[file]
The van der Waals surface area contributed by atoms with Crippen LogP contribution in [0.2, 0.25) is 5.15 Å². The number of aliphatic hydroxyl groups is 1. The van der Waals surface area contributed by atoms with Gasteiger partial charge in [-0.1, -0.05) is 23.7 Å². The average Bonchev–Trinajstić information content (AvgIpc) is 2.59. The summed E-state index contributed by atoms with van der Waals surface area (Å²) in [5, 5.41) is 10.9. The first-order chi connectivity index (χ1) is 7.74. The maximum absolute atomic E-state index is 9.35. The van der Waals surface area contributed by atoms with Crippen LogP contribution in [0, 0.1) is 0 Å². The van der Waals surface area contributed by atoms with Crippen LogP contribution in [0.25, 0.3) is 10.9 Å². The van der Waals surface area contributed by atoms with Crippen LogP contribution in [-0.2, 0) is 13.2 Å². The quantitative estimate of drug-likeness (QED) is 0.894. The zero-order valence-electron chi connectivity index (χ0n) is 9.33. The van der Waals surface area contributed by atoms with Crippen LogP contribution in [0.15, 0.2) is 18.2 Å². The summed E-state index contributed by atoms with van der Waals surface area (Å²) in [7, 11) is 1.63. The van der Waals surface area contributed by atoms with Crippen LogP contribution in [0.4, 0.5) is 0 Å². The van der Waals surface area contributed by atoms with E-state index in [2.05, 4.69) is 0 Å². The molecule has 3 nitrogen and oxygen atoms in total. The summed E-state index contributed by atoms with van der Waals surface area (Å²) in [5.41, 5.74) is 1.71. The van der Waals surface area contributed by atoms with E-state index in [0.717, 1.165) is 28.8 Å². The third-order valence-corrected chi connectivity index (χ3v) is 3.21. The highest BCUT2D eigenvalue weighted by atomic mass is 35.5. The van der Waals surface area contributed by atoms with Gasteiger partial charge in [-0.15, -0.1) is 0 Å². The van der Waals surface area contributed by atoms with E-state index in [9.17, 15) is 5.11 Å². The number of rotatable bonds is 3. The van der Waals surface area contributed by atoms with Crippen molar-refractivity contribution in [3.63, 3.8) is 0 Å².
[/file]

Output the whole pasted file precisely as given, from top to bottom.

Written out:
The van der Waals surface area contributed by atoms with Crippen LogP contribution in [0.2, 0.25) is 5.15 Å². The number of aliphatic hydroxyl groups is 1. The van der Waals surface area contributed by atoms with Gasteiger partial charge in [-0.1, -0.05) is 23.7 Å². The average Bonchev–Trinajstić information content (AvgIpc) is 2.59. The summed E-state index contributed by atoms with van der Waals surface area (Å²) in [5, 5.41) is 10.9. The first-order chi connectivity index (χ1) is 7.74. The maximum absolute atomic E-state index is 9.35. The van der Waals surface area contributed by atoms with Crippen LogP contribution in [0, 0.1) is 0 Å². The van der Waals surface area contributed by atoms with Crippen LogP contribution in [0.25, 0.3) is 10.9 Å². The van der Waals surface area contributed by atoms with Crippen LogP contribution in [-0.2, 0) is 13.2 Å². The quantitative estimate of drug-likeness (QED) is 0.894. The zero-order valence-electron chi connectivity index (χ0n) is 9.33. The van der Waals surface area contributed by atoms with Crippen LogP contribution in [0.15, 0.2) is 18.2 Å². The summed E-state index contributed by atoms with van der Waals surface area (Å²) in [7, 11) is 1.63. The van der Waals surface area contributed by atoms with Crippen LogP contribution in [0.4, 0.5) is 0 Å². The van der Waals surface area contributed by atoms with E-state index in [2.05, 4.69) is 0 Å². The molecule has 3 nitrogen and oxygen atoms in total. The summed E-state index contributed by atoms with van der Waals surface area (Å²) in [5.41, 5.74) is 1.71. The van der Waals surface area contributed by atoms with E-state index in [0.717, 1.165) is 28.8 Å². The third-order valence-corrected chi connectivity index (χ3v) is 3.21. The highest BCUT2D eigenvalue weighted by atomic mass is 35.5. The van der Waals surface area contributed by atoms with Gasteiger partial charge in [-0.15, -0.1) is 0 Å². The van der Waals surface area contributed by atoms with E-state index in [9.17, 15) is 5.11 Å². The number of rotatable bonds is 3. The van der Waals surface area contributed by atoms with Crippen molar-refractivity contribution in [3.63, 3.8) is 0 Å².